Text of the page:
Source: The Hitavada      Date: 17 Aug 2018 13:03:10










THE Board of Control for Cricket in India (BCCI) did itself a great good the moment it nominated ace cricketer and batsman Ajit Wadekar as the Captain of the Indian cricket team, in the late sixties and early seventies. True, there were a few raised eyebrows about the selection. But all those found themselves flattened soon as Ajit Wadekar started leading his team to victory after victory -- not just in matches but also in complete series. That experience was altogether new to Indian cricket and the fans. Let alone the excited reaction in India, but all cricket-playing nations registered a sense of shock as well as surprise as the Indians positioned themselves as one of the top teams in the world. This miracle of sorts was brought about by one man -- Ajit Wadekar, a highly-placed banker by profession and a dedicated cricketer by advocation. He gave the Indian cricketers a sense of their own potential, and also a sense of direction for the future.

Ajit Wadekar is no more, having passed away at 77 years of age. Those who have followed cricket for the past five decades will realise what a great loss his death entails -- to Indian as well as world cricket. This is one loss whose deep damage can be felt by those who know how Indian team failed to utilise its potential even though it was available in abundance. That was Wadekar’s gift to the nation -- telling the mates how to make the difference.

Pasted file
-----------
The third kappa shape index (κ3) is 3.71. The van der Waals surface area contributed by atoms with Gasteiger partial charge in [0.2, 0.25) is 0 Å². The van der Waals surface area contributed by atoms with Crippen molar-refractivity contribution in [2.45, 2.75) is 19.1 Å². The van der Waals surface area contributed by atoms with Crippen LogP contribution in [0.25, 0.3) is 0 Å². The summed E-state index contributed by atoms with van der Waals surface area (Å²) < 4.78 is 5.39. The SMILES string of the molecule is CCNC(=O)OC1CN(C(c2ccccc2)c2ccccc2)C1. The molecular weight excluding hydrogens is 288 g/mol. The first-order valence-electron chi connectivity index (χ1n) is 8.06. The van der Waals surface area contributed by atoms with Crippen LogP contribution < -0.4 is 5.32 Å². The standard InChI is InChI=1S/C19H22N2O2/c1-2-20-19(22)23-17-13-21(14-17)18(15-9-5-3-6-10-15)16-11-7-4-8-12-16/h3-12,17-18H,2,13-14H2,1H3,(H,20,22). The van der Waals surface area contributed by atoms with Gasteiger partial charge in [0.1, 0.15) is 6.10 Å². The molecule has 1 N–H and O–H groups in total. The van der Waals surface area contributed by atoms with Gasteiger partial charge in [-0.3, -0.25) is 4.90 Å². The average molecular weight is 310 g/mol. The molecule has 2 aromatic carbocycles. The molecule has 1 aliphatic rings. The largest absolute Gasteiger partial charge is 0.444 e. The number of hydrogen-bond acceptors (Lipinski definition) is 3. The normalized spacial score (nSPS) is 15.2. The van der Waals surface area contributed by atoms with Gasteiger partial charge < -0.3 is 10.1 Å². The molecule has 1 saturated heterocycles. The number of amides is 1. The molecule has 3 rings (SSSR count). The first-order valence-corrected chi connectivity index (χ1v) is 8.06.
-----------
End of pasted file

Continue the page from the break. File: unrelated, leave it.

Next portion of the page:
If Nawab Mansur Ali Khan Pataudi is credited to have led successfully a rather demoralised Indian team -- after the unfortunate exit of Nari Contractor through a hit at the back of his head, Wadekar is talked about as the man who picked up the responsibility to take the team further towards a better squad. The two men made a critical difference to Indian cricket at a time when things looked rather bleak.

Wadekar’s greatness stemmed from his ability to nurse young talent -- like that of Sunil Gavaskar, Gundappa Vishwanath -- and mix it with the abilities of experienced players -- like Dilip Sardesai and others. Under his wings, the youngsters felt like seniors, and seniors felt enthusiastic like their younger mates. The combination worked only because they all had a great cricketer and a terrific leader with them.
The world of cricket will miss the man from now on. Cheers, Ajit!